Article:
Blockchain basics:use cases beyond cryptocurrencies
In the previous article, I covered what blockchain technology is and how it works. To read that article, please click here.
While blockchains are still considered relatively new technology, they are already being trialled and implemented by organisations worldwide. The banking sector is looking to blockchain to speed up cross border payments. Barclays and Santander are looking to use blockchains to simplify processes and remove inefficiencies for their clients' benefit. Cryptocurrencies, which use blockchain technology, have exploded in popularity in the past ten years.
Yet, banking and cryptocurrencies are just the beginning. From infrastructure to identity management passing via the supply chain up to immigration, both the private and the public sector are looking for ways to implement blockchain technology to streamline their processes.
Blockchain technology is the answer to a question.
How can international organisations safely and efficiently share their data across the world? Companies carrying out international trade operate centralised databases, meaning they store their data in one place. Therefore, they are unable to adapt based on location. Inflexible data storage costs organisations time and money. Centralised data storage has accounting costs, data centre rents, legal fees. Centralised data are also the target of cyberattacks. The cost of moving data between different centralised cloud storage platforms is ever rising. Additionally, if a power outage or other failure occurs, services are temporarily shut down, and data is inaccessible or even lost.
It's not just for-profit businesses that suffer because of these inefficiencies. NGO's and governments who partake in or manage systems controlling immigration have similar problems. Refugee and immigrant data stored on a centralised database is often slow to access or verify. Soon, these organisations will need to verify COVID-19 immunisation records of new arrivals into their respective countries.
Plagued by data leaks, bureaucracy, the healthcare industry is riddled with inefficiencies. Patients wait for days or sometimes weeks to share their medical records in different countries. Patient records are often fraudulently copied or altered. While several stakeholders of the aviation industry become increasingly interested into the concept of a health passport facilitating travellers to share their health certificates, Health-ID is looking at corporate wellness programs and employees’ concern to join them due to privacy.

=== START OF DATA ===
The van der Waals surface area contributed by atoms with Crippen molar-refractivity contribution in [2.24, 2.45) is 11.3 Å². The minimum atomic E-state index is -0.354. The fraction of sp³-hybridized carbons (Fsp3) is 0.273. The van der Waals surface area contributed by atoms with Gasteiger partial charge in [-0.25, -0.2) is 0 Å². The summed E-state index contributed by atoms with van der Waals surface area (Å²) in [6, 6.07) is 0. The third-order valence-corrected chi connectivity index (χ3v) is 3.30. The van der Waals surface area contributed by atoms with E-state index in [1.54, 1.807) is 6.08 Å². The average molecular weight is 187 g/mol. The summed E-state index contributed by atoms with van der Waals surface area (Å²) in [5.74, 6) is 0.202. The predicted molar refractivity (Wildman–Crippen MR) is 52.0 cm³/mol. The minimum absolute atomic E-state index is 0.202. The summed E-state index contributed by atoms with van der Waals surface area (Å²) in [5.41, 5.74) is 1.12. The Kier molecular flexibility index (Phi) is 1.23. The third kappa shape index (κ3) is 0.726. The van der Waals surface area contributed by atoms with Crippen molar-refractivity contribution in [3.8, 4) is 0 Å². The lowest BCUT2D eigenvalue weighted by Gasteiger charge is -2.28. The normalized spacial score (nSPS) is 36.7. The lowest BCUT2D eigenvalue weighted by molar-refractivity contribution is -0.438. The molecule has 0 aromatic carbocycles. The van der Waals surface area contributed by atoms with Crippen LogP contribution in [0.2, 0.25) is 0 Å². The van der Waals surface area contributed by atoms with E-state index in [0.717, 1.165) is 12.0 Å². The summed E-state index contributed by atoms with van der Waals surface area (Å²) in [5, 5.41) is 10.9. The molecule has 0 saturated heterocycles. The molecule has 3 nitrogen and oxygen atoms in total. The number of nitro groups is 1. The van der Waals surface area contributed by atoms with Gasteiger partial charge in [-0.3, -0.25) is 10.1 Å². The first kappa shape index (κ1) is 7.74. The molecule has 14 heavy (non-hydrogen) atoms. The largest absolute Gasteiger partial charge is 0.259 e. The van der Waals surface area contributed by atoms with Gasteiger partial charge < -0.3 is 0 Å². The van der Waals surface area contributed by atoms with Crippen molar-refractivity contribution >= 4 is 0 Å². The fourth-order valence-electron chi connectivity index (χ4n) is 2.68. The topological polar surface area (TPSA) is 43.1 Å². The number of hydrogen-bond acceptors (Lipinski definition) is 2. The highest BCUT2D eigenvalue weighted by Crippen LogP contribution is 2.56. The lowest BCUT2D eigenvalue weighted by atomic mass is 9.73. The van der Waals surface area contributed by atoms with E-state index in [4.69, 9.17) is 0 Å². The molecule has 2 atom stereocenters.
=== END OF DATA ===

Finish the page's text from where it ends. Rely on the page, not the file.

If you would like to read more about H-ID, read the case study here
Several startups have sprung to life intending to enable entrepreneurs to develop platforms secured by blockchains. Ethereum is the largest and most eminent of these.
What is Ethereum?
Founded in 2014 by a programmer called Vitalik Buterin, Ethereum is a do-it-yourself platform for decentralised programs. The platform allows smart contracts and distributed applications (dApps) to be built and run without any oversight or interference. Ethereum aims to move the internet away from being centralised and controlled by a few large organisations. Instead, they believe the entire internet should be redistributed and redeployed to democratise access.
The Ethereum platform has allowed many startups to begin solving problems and improving current industries. We have listed some of our favourites below.
Many artists have long expressed dismay at the reselling of tickets in secondary markets for higher prices. Musicians and performers want their live performances to be accessible to everyone, which secondary ticket markets prevent. Fraudulent tickets are also a big problem within the music industry.
GUTS is right now offering a way for artists and venues to provide secure ticket sales. They have built an app which uses blockchain technology to provide digital tickets that prevent reselling on a secondary market. Every digital ticket contains a self-updating, rotating QR code, which cannot be screenshotted or moved from the app. Consumers feel safe with the knowledge the price of their ticket is fair.
For a long time, the charity sector has put up with claims of inefficiency, opaque operations and an unclear roadmap of what they should achieve by when. The BitGive Foundation hopes to resolve some of these problems.
The BitGive Foundation is the worlds first blockchain-based non-profit. They have built a donation platform that enables charities and non-profits to provide transparency and accountability to donors. They share financial information and results in real-time. Many large charitable organisations, such as Save the Children and the Water Project have chosen to partner with the BitGive foundation.
The real estate industry currently relies on centralised property registration authorities to store and manage data. The archaic nature of real estate transactions means buying and selling property is a long-winded process. Holding this kind of data on a blockchain would enable instant access without an intermediary.
These advantages are not limited to property deeds and the real estate market. Any entity that handles sensitive data could reduce their costs and improve security using either a public or private blockchain.
As you can see, enterprises are implementing blockchain technology worldwide to solve some of the most challenging aspects of business, meanwhile, 131 DLTs projects mapped by the European Commissions' Science Hub are trying to solve the biggest questions humanity faces.
In the next article, I'll be covering the way blockchain technology could solve problems in the future.